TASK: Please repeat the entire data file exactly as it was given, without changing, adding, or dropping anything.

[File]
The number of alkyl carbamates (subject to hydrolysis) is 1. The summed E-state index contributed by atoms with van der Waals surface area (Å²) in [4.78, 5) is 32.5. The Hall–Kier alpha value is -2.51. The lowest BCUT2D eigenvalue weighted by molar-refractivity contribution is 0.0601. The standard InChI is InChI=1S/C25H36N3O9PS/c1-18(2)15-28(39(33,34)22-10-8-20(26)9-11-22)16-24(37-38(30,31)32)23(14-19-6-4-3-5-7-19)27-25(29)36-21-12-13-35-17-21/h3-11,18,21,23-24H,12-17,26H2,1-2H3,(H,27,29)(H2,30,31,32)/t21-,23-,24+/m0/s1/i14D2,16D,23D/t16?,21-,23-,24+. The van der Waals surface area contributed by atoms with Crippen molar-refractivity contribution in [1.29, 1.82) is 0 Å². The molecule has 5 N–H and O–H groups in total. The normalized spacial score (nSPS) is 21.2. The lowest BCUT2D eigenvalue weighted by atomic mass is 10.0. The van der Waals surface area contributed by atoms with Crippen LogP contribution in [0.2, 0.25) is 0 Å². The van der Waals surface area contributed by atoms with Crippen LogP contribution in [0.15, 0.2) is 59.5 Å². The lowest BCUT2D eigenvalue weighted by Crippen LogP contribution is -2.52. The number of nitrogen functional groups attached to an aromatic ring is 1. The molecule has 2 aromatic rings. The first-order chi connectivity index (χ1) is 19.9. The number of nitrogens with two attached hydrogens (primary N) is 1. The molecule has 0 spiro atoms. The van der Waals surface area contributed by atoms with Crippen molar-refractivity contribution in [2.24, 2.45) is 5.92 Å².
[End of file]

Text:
The number of alkyl carbamates (subject to hydrolysis) is 1. The summed E-state index contributed by atoms with van der Waals surface area (Å²) in [4.78, 5) is 32.5. The Hall–Kier alpha value is -2.51. The lowest BCUT2D eigenvalue weighted by molar-refractivity contribution is 0.0601. The standard InChI is InChI=1S/C25H36N3O9PS/c1-18(2)15-28(39(33,34)22-10-8-20(26)9-11-22)16-24(37-38(30,31)32)23(14-19-6-4-3-5-7-19)27-25(29)36-21-12-13-35-17-21/h3-11,18,21,23-24H,12-17,26H2,1-2H3,(H,27,29)(H2,30,31,32)/t21-,23-,24+/m0/s1/i14D2,16D,23D/t16?,21-,23-,24+. The van der Waals surface area contributed by atoms with Crippen molar-refractivity contribution in [1.29, 1.82) is 0 Å². The molecule has 5 N–H and O–H groups in total. The normalized spacial score (nSPS) is 21.2. The lowest BCUT2D eigenvalue weighted by atomic mass is 10.0. The van der Waals surface area contributed by atoms with Crippen LogP contribution in [0.2, 0.25) is 0 Å². The van der Waals surface area contributed by atoms with Crippen LogP contribution in [0.15, 0.2) is 59.5 Å². The lowest BCUT2D eigenvalue weighted by Crippen LogP contribution is -2.52. The number of nitrogen functional groups attached to an aromatic ring is 1. The molecule has 2 aromatic rings. The first-order chi connectivity index (χ1) is 19.9. The number of nitrogens with two attached hydrogens (primary N) is 1. The molecule has 0 spiro atoms. The van der Waals surface area contributed by atoms with Crippen molar-refractivity contribution in [2.24, 2.45) is 5.92 Å².